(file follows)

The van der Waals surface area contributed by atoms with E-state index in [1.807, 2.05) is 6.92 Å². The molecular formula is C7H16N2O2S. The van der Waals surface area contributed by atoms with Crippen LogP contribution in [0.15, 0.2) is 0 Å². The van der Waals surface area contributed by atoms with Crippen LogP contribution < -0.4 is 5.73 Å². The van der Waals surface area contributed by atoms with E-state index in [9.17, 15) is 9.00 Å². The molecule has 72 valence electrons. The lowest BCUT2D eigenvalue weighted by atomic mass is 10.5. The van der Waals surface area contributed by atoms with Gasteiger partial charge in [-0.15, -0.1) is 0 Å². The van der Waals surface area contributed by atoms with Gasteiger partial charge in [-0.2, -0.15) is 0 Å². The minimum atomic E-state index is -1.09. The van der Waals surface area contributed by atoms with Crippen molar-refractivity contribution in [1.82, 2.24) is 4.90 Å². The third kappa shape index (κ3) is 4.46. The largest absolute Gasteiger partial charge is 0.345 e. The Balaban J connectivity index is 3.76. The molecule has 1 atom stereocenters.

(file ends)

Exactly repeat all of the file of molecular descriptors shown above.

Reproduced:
The van der Waals surface area contributed by atoms with E-state index in [1.807, 2.05) is 6.92 Å². The molecular formula is C7H16N2O2S. The van der Waals surface area contributed by atoms with Crippen LogP contribution in [0.15, 0.2) is 0 Å². The van der Waals surface area contributed by atoms with Crippen LogP contribution < -0.4 is 5.73 Å². The van der Waals surface area contributed by atoms with E-state index in [9.17, 15) is 9.00 Å². The molecule has 72 valence electrons. The lowest BCUT2D eigenvalue weighted by atomic mass is 10.5. The van der Waals surface area contributed by atoms with Gasteiger partial charge in [-0.15, -0.1) is 0 Å². The van der Waals surface area contributed by atoms with Gasteiger partial charge in [-0.2, -0.15) is 0 Å². The minimum atomic E-state index is -1.09. The van der Waals surface area contributed by atoms with Crippen molar-refractivity contribution in [1.82, 2.24) is 4.90 Å². The third kappa shape index (κ3) is 4.46. The largest absolute Gasteiger partial charge is 0.345 e. The Balaban J connectivity index is 3.76. The molecule has 1 atom stereocenters.